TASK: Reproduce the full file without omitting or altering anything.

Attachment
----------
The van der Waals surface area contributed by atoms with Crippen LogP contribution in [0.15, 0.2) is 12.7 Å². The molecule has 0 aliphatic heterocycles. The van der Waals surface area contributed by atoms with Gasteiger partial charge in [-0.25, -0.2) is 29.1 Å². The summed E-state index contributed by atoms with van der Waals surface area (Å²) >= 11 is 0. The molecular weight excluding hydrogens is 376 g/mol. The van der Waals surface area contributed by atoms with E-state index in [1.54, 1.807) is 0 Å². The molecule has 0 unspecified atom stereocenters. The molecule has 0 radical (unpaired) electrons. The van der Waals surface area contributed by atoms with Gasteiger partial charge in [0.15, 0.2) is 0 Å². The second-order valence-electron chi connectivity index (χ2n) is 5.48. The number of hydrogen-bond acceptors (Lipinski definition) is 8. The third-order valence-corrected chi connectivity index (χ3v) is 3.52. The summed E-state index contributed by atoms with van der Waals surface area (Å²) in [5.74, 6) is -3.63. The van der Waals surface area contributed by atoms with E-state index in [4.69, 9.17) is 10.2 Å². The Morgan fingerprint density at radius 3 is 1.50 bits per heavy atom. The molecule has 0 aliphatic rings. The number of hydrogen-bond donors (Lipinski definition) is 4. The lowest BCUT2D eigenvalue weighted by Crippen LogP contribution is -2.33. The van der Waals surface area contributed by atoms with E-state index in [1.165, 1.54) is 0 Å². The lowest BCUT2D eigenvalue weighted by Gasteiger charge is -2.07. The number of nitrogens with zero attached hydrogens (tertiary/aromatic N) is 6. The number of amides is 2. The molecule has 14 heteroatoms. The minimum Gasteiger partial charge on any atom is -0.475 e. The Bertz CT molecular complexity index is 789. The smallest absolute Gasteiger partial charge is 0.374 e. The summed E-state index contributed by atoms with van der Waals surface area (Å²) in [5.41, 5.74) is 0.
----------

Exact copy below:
The van der Waals surface area contributed by atoms with Crippen LogP contribution in [0.15, 0.2) is 12.7 Å². The molecule has 0 aliphatic heterocycles. The van der Waals surface area contributed by atoms with Gasteiger partial charge in [-0.25, -0.2) is 29.1 Å². The summed E-state index contributed by atoms with van der Waals surface area (Å²) >= 11 is 0. The molecular weight excluding hydrogens is 376 g/mol. The van der Waals surface area contributed by atoms with E-state index in [1.54, 1.807) is 0 Å². The molecule has 0 unspecified atom stereocenters. The molecule has 0 radical (unpaired) electrons. The van der Waals surface area contributed by atoms with Gasteiger partial charge in [0.15, 0.2) is 0 Å². The second-order valence-electron chi connectivity index (χ2n) is 5.48. The number of hydrogen-bond acceptors (Lipinski definition) is 8. The third-order valence-corrected chi connectivity index (χ3v) is 3.52. The summed E-state index contributed by atoms with van der Waals surface area (Å²) in [5.74, 6) is -3.63. The van der Waals surface area contributed by atoms with E-state index in [4.69, 9.17) is 10.2 Å². The Morgan fingerprint density at radius 3 is 1.50 bits per heavy atom. The molecule has 0 aliphatic rings. The number of hydrogen-bond donors (Lipinski definition) is 4. The lowest BCUT2D eigenvalue weighted by Crippen LogP contribution is -2.33. The van der Waals surface area contributed by atoms with E-state index in [1.165, 1.54) is 0 Å². The lowest BCUT2D eigenvalue weighted by Gasteiger charge is -2.07. The number of nitrogens with zero attached hydrogens (tertiary/aromatic N) is 6. The number of amides is 2. The molecule has 14 heteroatoms. The minimum Gasteiger partial charge on any atom is -0.475 e. The Bertz CT molecular complexity index is 789. The smallest absolute Gasteiger partial charge is 0.374 e. The summed E-state index contributed by atoms with van der Waals surface area (Å²) in [5.41, 5.74) is 0.